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Folding bikes making tracks on road to greener travel

  • Folding bikes touted as eco-friendly and stylish way to commute
  • Number of folding bike cyclists and manufacturers has grown in recent years
  • Portability is key to success of the bikes as is increasing number of cycle paths in cities

(CNN) -- From city suburbs to crowded urban centers, small-wheeled folding bicycles are finding a new credibility. Once dismissed as novelty toys or stash-in-the-trunk conveniences, they now are being seen as a way to get everyone on a bike.

Yet when it comes to folders -- as they are known -- the difference between a $350 entry-level model and a $3,500 customized version goes far beyond the price tag.

"Cheap, unreliable and under-satisfying bikes, folding bikes and electric-assist bikes may get people into and out of bicycle commuting quickly," says Peter Reich, inventor and designer of the Swift Folder bicycle.

"[But] well-built bikes bought by informed, dedicated commuters (not trend-seekers or fitness-obsessors) will continue to build a good foundation for 'normalized' bike commuting."

Reich has built about 520 custom folding bikes to order in his solo shop in Brooklyn, New York, while the large-scale manufacturer Xootr has sold thousands of Swifts since their partnership began in 2005.

Michael McGettigan owns the Trophy bike shop in Philadelphia and estimates the market for folding bikes as "iPod-sized."

"iPods made music very easily portable," he explains. "The new wave of better folders like Xootrs, Bromptons and Bike Fridays make people portable.

A folder is only a bike when you need it. The rest of the time it's a parcel.
--Michael McGettigan, bike shop owner

"Folders are an intelligent response to the fact that the regular world puts a lot of barriers into the way of using a bike," McGettigan continues, "like 'you can't bring a bike in here, you can't do this, you can't do that...' A folder is only a bike when you need it. The rest of the time it's a parcel."

As for his own square-folding Brompton -- an esteemed British brand -- he covers it under a soft black shroud and then brings it into restaurants, checks it into museums and uses the handicapped stall when he's in the bathroom en route.

McGettigan owns nine bikes, but 50 percent of the time he uses one of his two folders.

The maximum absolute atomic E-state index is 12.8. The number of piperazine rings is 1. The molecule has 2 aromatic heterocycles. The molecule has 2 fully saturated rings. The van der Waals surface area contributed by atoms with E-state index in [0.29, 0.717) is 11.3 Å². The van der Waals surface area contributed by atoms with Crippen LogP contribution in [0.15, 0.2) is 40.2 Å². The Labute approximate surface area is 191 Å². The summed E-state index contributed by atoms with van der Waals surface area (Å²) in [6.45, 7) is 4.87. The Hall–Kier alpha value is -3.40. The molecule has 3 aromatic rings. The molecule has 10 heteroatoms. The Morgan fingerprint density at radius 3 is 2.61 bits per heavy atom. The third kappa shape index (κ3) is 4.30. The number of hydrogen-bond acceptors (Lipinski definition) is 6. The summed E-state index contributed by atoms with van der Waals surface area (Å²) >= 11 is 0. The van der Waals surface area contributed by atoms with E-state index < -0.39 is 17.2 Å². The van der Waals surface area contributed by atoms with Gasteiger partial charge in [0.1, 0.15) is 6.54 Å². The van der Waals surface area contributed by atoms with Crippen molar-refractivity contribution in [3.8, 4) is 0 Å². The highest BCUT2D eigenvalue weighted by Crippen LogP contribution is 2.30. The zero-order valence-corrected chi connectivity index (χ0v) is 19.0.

David Lam is the passionate owner of bfold folding-bicycle shop in New York.

For the past seven years he has observed three major types of customers for folding bikes: casual but curious cyclists attracted to the unique design; serious but frustrated cyclists who rarely get to take their expensive road bike out of the garage; and, most unfortunately, people who just had their bike stolen.

Currently only 1 percent of New York City commuters are cyclists, according to Transportation Alternatives' Director of Bicycle Advocacy Caroline Samponaro, who claims this percentage represents that of most big cities in the U.S.

However, the Big Apple has seen a 28 percent increase in the number of cyclists since 2008 to reach a current total of 201,000 daily riders.

This growth in cyclists in New York is tied to the creation of 322 kilometers of bike lanes in the past three years, says Samponaro, making the famously walkable metropolis also the most bikeable in the U.S.

New York City buses are now required to accommodate folding bikes, while another law requires all commercial buildings to either allow bicycles to enter the building or to provide a secure and sheltered alternative. The "Bikes in Buildings" law was passed in December 2009, following requests from some 300 tenants, and in response to the number one reason given by people for not cycling to work: no place to park their bike.

According to Brompton's Ross Hawkins, there are a number of big challenges to mainstreaming the folding bikes.

"[They are] disproving many of the myths and stigma surrounding small wheels; showing individuals that sharing a road with other vehicles is not as dangerous as perceived; showing that through good clothing choice, cycling does not always leave you drenched in rain or sweat," he told CNN.

Today, following a manufacturing boom in the 1980s, more than a hundred brands of folding bicycles worldwide compete for a growing market of small-wheeled cyclists.

But if the mass-marketed Dahon claims 60 percent of the U.S. folding-bike market, according to research by The Folding Cyclist, there is plenty of space in the market for other higher-end folding-bike manufacturers.

Quality folders come from German-designed Birdy, award-winning Strida and tiny-wheeled CarryMe. Brompton has earned an international cult status with quality British craftsmanship and a perfected one-size-fits-all design in a range of customizable colors.

From the other side of the Atlantic, Bike Friday is earning a reputation in making custom-fit folding bikes.

So how do folders fit into the world?

In fast-developing countries such as China, bicycles are seen as the lowest common denominator of urban mobility. In lower-density regions such as North America and Australia, biking is a primarily recreational activity. Northern Europe remains the traditional stronghold of urban cycling. Taiwan and Japan cultivate a growing proportion of folding bikes.

Many see small-wheeled bicycles as upping the ante for both style and convenience. When the bicycle becomes a practical prosthesis, anyone can morph from a public transit commuter to a folding cyclist to an empowered pedestrian. Then again, you don't even have to be a commuter to love riding a finely crafted, fully engineered bicycle with fashionably small wheels.


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